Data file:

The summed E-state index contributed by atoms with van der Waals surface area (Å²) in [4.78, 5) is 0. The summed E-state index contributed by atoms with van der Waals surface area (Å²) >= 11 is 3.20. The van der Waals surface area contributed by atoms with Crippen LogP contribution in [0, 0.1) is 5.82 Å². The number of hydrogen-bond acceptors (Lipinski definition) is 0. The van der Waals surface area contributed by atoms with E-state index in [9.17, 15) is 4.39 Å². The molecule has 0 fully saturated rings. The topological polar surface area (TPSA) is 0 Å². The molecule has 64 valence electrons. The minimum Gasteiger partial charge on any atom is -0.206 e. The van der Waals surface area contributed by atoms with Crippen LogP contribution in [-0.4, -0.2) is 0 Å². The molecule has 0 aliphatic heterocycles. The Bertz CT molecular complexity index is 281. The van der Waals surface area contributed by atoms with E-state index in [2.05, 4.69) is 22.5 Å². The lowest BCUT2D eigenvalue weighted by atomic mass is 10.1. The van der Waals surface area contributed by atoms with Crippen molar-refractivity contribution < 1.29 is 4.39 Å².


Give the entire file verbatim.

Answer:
The summed E-state index contributed by atoms with van der Waals surface area (Å²) in [4.78, 5) is 0. The summed E-state index contributed by atoms with van der Waals surface area (Å²) >= 11 is 3.20. The van der Waals surface area contributed by atoms with Crippen LogP contribution in [0, 0.1) is 5.82 Å². The number of hydrogen-bond acceptors (Lipinski definition) is 0. The van der Waals surface area contributed by atoms with E-state index in [9.17, 15) is 4.39 Å². The molecule has 0 fully saturated rings. The topological polar surface area (TPSA) is 0 Å². The molecule has 64 valence electrons. The minimum Gasteiger partial charge on any atom is -0.206 e. The van der Waals surface area contributed by atoms with Crippen LogP contribution in [-0.4, -0.2) is 0 Å². The molecule has 0 aliphatic heterocycles. The Bertz CT molecular complexity index is 281. The van der Waals surface area contributed by atoms with E-state index in [2.05, 4.69) is 22.5 Å². The lowest BCUT2D eigenvalue weighted by atomic mass is 10.1. The van der Waals surface area contributed by atoms with Crippen molar-refractivity contribution < 1.29 is 4.39 Å².